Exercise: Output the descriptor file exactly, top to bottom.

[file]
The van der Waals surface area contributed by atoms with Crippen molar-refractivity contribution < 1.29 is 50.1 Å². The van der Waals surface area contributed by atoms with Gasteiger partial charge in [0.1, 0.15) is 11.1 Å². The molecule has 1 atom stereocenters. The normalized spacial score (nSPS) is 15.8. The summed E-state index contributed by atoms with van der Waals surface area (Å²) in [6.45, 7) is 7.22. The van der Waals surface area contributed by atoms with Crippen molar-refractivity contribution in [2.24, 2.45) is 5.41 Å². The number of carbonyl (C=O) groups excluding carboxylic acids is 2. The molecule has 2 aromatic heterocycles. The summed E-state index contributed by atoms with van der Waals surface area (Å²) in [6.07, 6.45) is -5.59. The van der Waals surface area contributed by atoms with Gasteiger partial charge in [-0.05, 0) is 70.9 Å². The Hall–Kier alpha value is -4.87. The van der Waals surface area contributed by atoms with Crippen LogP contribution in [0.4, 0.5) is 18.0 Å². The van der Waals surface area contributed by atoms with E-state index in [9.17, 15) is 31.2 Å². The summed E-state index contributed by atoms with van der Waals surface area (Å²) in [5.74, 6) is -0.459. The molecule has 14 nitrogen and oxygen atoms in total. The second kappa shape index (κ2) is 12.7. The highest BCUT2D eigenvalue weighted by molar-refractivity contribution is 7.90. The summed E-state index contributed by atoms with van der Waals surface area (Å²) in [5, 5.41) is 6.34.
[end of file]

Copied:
The van der Waals surface area contributed by atoms with Crippen molar-refractivity contribution < 1.29 is 50.1 Å². The van der Waals surface area contributed by atoms with Gasteiger partial charge in [0.1, 0.15) is 11.1 Å². The molecule has 1 atom stereocenters. The normalized spacial score (nSPS) is 15.8. The summed E-state index contributed by atoms with van der Waals surface area (Å²) in [6.45, 7) is 7.22. The van der Waals surface area contributed by atoms with Crippen molar-refractivity contribution in [2.24, 2.45) is 5.41 Å². The number of carbonyl (C=O) groups excluding carboxylic acids is 2. The molecule has 2 aromatic heterocycles. The summed E-state index contributed by atoms with van der Waals surface area (Å²) in [6.07, 6.45) is -5.59. The van der Waals surface area contributed by atoms with Gasteiger partial charge in [-0.05, 0) is 70.9 Å². The Hall–Kier alpha value is -4.87. The van der Waals surface area contributed by atoms with Crippen LogP contribution in [0.4, 0.5) is 18.0 Å². The van der Waals surface area contributed by atoms with E-state index in [9.17, 15) is 31.2 Å². The summed E-state index contributed by atoms with van der Waals surface area (Å²) in [5.74, 6) is -0.459. The molecule has 14 nitrogen and oxygen atoms in total. The second kappa shape index (κ2) is 12.7. The highest BCUT2D eigenvalue weighted by molar-refractivity contribution is 7.90. The summed E-state index contributed by atoms with van der Waals surface area (Å²) in [5, 5.41) is 6.34.